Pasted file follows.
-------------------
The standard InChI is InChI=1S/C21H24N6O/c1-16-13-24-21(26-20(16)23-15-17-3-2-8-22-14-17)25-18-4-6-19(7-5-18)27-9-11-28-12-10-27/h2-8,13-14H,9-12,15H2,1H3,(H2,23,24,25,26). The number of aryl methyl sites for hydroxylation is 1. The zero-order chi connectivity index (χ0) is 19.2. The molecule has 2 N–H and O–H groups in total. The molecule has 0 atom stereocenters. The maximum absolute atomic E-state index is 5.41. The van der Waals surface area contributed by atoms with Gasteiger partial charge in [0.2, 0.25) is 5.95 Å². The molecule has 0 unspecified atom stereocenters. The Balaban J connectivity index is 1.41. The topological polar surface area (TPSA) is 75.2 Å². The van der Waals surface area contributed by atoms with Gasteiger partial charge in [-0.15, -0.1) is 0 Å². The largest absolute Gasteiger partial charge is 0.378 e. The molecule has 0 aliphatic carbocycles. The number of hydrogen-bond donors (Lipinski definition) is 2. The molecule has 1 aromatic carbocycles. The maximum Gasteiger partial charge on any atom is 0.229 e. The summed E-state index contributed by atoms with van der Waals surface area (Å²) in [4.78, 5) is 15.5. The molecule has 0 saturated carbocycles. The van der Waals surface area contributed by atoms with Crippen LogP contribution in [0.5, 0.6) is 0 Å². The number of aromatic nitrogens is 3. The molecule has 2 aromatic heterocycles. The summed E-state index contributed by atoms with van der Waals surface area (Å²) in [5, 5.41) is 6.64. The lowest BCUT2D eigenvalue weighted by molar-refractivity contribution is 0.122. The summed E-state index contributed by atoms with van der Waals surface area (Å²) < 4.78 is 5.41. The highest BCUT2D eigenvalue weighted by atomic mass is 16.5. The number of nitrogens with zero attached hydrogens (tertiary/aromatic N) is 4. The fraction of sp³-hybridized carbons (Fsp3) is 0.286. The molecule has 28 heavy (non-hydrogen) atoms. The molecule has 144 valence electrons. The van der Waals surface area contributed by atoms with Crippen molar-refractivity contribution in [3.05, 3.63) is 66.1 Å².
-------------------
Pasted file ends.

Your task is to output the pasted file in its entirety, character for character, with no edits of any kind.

The standard InChI is InChI=1S/C21H24N6O/c1-16-13-24-21(26-20(16)23-15-17-3-2-8-22-14-17)25-18-4-6-19(7-5-18)27-9-11-28-12-10-27/h2-8,13-14H,9-12,15H2,1H3,(H2,23,24,25,26). The number of aryl methyl sites for hydroxylation is 1. The zero-order chi connectivity index (χ0) is 19.2. The molecule has 2 N–H and O–H groups in total. The molecule has 0 atom stereocenters. The maximum absolute atomic E-state index is 5.41. The van der Waals surface area contributed by atoms with Gasteiger partial charge in [0.2, 0.25) is 5.95 Å². The molecule has 0 unspecified atom stereocenters. The Balaban J connectivity index is 1.41. The topological polar surface area (TPSA) is 75.2 Å². The van der Waals surface area contributed by atoms with Gasteiger partial charge in [-0.15, -0.1) is 0 Å². The largest absolute Gasteiger partial charge is 0.378 e. The molecule has 0 aliphatic carbocycles. The number of hydrogen-bond donors (Lipinski definition) is 2. The molecule has 1 aromatic carbocycles. The maximum Gasteiger partial charge on any atom is 0.229 e. The summed E-state index contributed by atoms with van der Waals surface area (Å²) in [4.78, 5) is 15.5. The molecule has 0 saturated carbocycles. The van der Waals surface area contributed by atoms with Crippen LogP contribution in [0.5, 0.6) is 0 Å². The number of aromatic nitrogens is 3. The molecule has 2 aromatic heterocycles. The summed E-state index contributed by atoms with van der Waals surface area (Å²) in [5, 5.41) is 6.64. The lowest BCUT2D eigenvalue weighted by molar-refractivity contribution is 0.122. The summed E-state index contributed by atoms with van der Waals surface area (Å²) < 4.78 is 5.41. The highest BCUT2D eigenvalue weighted by atomic mass is 16.5. The number of nitrogens with zero attached hydrogens (tertiary/aromatic N) is 4. The fraction of sp³-hybridized carbons (Fsp3) is 0.286. The molecule has 28 heavy (non-hydrogen) atoms. The molecule has 144 valence electrons. The van der Waals surface area contributed by atoms with Crippen molar-refractivity contribution in [3.05, 3.63) is 66.1 Å².